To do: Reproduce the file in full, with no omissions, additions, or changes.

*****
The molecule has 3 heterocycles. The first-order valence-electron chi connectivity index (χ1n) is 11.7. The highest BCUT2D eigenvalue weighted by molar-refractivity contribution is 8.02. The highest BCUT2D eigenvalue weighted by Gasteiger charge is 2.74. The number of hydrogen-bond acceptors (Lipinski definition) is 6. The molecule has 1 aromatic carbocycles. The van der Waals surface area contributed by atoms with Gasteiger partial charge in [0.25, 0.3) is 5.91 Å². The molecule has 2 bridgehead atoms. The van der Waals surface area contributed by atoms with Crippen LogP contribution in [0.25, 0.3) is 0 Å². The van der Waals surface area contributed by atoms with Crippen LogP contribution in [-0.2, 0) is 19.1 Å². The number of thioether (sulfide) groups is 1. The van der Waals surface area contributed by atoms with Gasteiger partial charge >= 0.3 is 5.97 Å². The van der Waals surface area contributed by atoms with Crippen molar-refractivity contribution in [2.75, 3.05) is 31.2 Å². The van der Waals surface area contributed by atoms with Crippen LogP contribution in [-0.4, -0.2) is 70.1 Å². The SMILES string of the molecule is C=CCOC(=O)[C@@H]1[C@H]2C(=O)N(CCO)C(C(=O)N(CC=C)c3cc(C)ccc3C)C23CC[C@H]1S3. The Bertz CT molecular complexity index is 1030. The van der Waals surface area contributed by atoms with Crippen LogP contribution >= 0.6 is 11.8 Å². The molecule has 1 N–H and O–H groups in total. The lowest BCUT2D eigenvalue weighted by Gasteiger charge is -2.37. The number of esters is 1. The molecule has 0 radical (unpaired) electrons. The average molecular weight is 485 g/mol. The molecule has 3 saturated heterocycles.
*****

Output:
The molecule has 3 heterocycles. The first-order valence-electron chi connectivity index (χ1n) is 11.7. The highest BCUT2D eigenvalue weighted by molar-refractivity contribution is 8.02. The highest BCUT2D eigenvalue weighted by Gasteiger charge is 2.74. The number of hydrogen-bond acceptors (Lipinski definition) is 6. The molecule has 1 aromatic carbocycles. The van der Waals surface area contributed by atoms with Gasteiger partial charge in [0.25, 0.3) is 5.91 Å². The molecule has 2 bridgehead atoms. The van der Waals surface area contributed by atoms with Crippen LogP contribution in [0.25, 0.3) is 0 Å². The van der Waals surface area contributed by atoms with Crippen LogP contribution in [-0.2, 0) is 19.1 Å². The number of thioether (sulfide) groups is 1. The van der Waals surface area contributed by atoms with Gasteiger partial charge >= 0.3 is 5.97 Å². The van der Waals surface area contributed by atoms with Crippen molar-refractivity contribution in [2.75, 3.05) is 31.2 Å². The van der Waals surface area contributed by atoms with Crippen LogP contribution in [-0.4, -0.2) is 70.1 Å². The SMILES string of the molecule is C=CCOC(=O)[C@@H]1[C@H]2C(=O)N(CCO)C(C(=O)N(CC=C)c3cc(C)ccc3C)C23CC[C@H]1S3. The Bertz CT molecular complexity index is 1030. The van der Waals surface area contributed by atoms with Crippen LogP contribution >= 0.6 is 11.8 Å². The molecule has 1 N–H and O–H groups in total. The lowest BCUT2D eigenvalue weighted by Gasteiger charge is -2.37. The number of esters is 1. The molecule has 0 radical (unpaired) electrons. The average molecular weight is 485 g/mol. The molecule has 3 saturated heterocycles.